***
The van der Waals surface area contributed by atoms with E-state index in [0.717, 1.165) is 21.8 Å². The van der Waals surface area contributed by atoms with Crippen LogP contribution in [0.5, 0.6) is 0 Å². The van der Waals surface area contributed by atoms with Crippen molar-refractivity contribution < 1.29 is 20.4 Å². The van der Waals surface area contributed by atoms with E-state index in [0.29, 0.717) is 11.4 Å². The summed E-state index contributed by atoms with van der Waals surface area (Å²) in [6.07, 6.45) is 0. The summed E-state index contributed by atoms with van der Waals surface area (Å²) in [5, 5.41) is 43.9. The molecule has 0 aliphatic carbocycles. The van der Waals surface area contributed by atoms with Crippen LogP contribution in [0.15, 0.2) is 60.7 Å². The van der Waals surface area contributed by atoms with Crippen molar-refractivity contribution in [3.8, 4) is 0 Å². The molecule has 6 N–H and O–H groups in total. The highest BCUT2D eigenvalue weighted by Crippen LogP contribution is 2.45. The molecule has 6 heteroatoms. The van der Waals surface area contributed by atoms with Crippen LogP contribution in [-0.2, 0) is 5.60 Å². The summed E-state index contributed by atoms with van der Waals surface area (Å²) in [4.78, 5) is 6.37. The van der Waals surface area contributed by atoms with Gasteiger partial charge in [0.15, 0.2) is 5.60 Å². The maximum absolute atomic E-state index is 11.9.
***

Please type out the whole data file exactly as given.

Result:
The van der Waals surface area contributed by atoms with E-state index in [0.717, 1.165) is 21.8 Å². The van der Waals surface area contributed by atoms with Crippen LogP contribution in [0.5, 0.6) is 0 Å². The van der Waals surface area contributed by atoms with Crippen molar-refractivity contribution < 1.29 is 20.4 Å². The van der Waals surface area contributed by atoms with E-state index in [0.29, 0.717) is 11.4 Å². The summed E-state index contributed by atoms with van der Waals surface area (Å²) in [6.07, 6.45) is 0. The summed E-state index contributed by atoms with van der Waals surface area (Å²) in [5, 5.41) is 43.9. The molecule has 0 aliphatic carbocycles. The van der Waals surface area contributed by atoms with Crippen LogP contribution in [0.15, 0.2) is 60.7 Å². The van der Waals surface area contributed by atoms with Crippen molar-refractivity contribution in [3.8, 4) is 0 Å². The molecule has 6 N–H and O–H groups in total. The highest BCUT2D eigenvalue weighted by Crippen LogP contribution is 2.45. The molecule has 6 heteroatoms. The van der Waals surface area contributed by atoms with Crippen LogP contribution in [-0.2, 0) is 5.60 Å². The summed E-state index contributed by atoms with van der Waals surface area (Å²) in [4.78, 5) is 6.37. The van der Waals surface area contributed by atoms with Gasteiger partial charge in [0.15, 0.2) is 5.60 Å². The maximum absolute atomic E-state index is 11.9.